Immune Cells Turn Back Time to Achieve Memory

Source: Emory University

Summary: Researchers have found a new mechanism in the memory of immune system which helps the body remember what infections or vaccines someone has been exposed to.

Memory T cells are a subset infection-fighting T cells which circulate in the blood. They earn their name by embodying the memory of the immune system. To become memory T cells, they go backward in time, relinquishing their status as immune foot soldiers. The trained memory CD8 T cells kill the cells that are infected by a virus or which do not belong to the body. What distinguishes memory CD8 T cells from untrained naive cells is that they can respond rapidly, within minutes or hours. The new research illuminates how they do it – their genes are poised to respond, even years after initial activation. Researchers from the Emory University came to that conclusion by tracking the patterns of gene expression and DNA methylation in memory CD8 T cells, and comparing them with naive CD8 T cells and effector (foot soldier) cells. The study findings were published in the journal Nature.

Trained memory CD8 T cells kill the cells that are infected by a virus

Scanning Electron Micrograph of Human T Cells (orange). Credit: MSKCC

Researchers used heavy water labeling technique to follow the immune cells over time. In this technique, deuterium is incorporated into every newly synthesized DNA or protein, occurring during cell division. To address the question, whether the memory T cells develop from effector cells or directly from a subset of naive cells researchers looked at genes that are turned on in naive cells, off in effector cells, and then on again in memory cells. They found that memory precursor cells re-express genes such as L-selectin (an adhesion molecule needed for immune cells to home to lymph nodes) and this shift is accomplished by erasing previously acquired DNA methylation (is an epigenetic modification – usually turns off genes) on those genes.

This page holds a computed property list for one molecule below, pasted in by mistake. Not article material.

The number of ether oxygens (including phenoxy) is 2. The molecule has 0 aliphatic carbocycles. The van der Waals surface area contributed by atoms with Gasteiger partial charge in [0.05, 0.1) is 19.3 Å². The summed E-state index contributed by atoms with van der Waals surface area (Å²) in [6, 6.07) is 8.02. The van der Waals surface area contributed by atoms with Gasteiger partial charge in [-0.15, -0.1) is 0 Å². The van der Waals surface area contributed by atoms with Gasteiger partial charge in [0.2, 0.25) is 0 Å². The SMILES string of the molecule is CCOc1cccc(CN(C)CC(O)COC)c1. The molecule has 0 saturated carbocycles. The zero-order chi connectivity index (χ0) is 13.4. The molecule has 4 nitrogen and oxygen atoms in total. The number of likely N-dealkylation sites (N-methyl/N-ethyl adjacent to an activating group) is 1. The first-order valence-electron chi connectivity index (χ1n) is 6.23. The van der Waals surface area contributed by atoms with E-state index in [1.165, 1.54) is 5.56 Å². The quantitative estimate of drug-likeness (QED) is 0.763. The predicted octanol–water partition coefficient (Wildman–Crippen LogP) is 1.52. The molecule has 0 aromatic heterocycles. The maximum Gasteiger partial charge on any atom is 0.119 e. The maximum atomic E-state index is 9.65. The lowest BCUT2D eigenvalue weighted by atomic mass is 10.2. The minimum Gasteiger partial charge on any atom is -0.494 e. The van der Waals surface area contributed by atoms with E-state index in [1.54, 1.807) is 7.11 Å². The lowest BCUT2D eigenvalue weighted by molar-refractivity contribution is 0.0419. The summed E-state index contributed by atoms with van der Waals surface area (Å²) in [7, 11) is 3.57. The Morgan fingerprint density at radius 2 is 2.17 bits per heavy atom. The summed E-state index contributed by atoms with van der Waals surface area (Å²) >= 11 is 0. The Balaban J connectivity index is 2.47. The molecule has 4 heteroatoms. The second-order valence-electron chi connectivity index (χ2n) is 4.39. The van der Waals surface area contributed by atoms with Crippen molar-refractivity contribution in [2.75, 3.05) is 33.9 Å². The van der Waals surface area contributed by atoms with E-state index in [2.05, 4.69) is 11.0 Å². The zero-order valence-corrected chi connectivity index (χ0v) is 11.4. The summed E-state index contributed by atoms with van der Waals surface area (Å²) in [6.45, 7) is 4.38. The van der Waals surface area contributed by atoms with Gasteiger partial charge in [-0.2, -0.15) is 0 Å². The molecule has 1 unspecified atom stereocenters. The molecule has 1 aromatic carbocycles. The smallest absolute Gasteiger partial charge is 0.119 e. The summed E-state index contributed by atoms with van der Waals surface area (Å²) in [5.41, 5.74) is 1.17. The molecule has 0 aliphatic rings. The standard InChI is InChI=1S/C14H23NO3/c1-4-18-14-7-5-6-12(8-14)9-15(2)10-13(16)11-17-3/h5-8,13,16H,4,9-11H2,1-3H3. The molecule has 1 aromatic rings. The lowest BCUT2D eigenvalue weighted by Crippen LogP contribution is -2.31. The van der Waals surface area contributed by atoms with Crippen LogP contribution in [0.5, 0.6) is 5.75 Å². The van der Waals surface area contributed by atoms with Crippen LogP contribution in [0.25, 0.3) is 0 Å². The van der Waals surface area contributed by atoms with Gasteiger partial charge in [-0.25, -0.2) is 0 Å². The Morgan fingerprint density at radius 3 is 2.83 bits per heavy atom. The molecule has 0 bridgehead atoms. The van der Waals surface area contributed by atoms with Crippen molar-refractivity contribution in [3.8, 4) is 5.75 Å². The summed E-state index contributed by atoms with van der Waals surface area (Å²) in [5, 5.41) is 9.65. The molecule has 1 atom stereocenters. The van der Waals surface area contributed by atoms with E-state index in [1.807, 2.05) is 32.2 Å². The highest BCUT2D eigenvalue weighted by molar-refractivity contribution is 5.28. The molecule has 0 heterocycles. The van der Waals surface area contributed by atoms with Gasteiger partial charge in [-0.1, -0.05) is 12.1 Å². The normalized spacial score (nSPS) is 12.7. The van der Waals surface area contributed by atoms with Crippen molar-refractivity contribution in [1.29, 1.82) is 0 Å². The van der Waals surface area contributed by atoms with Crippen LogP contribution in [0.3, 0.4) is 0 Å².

Asst. Prof. Rama Akondy said, “We think memory CD8 T cells retain an ‘epigenetic signature’ of having transitioned through the effector state”, “The effector genes stay unmethylated and are poised to be re-activated.”

Director of Emory Vaccine Center, Dr. Rafi Ahmed said, “the findings could be also relevant for memory CD4 T cells, a major reservoir for HIV persistence. Understanding how memory CD4 T cells re-activate could aid efforts to eliminate HIV from the body”.

More Information: Ben Youngblood et al, “Effector CD8 T cells dedifferentiate into long-lived memory cells”, Nature (2017).DOI: 10.1038/nature25144

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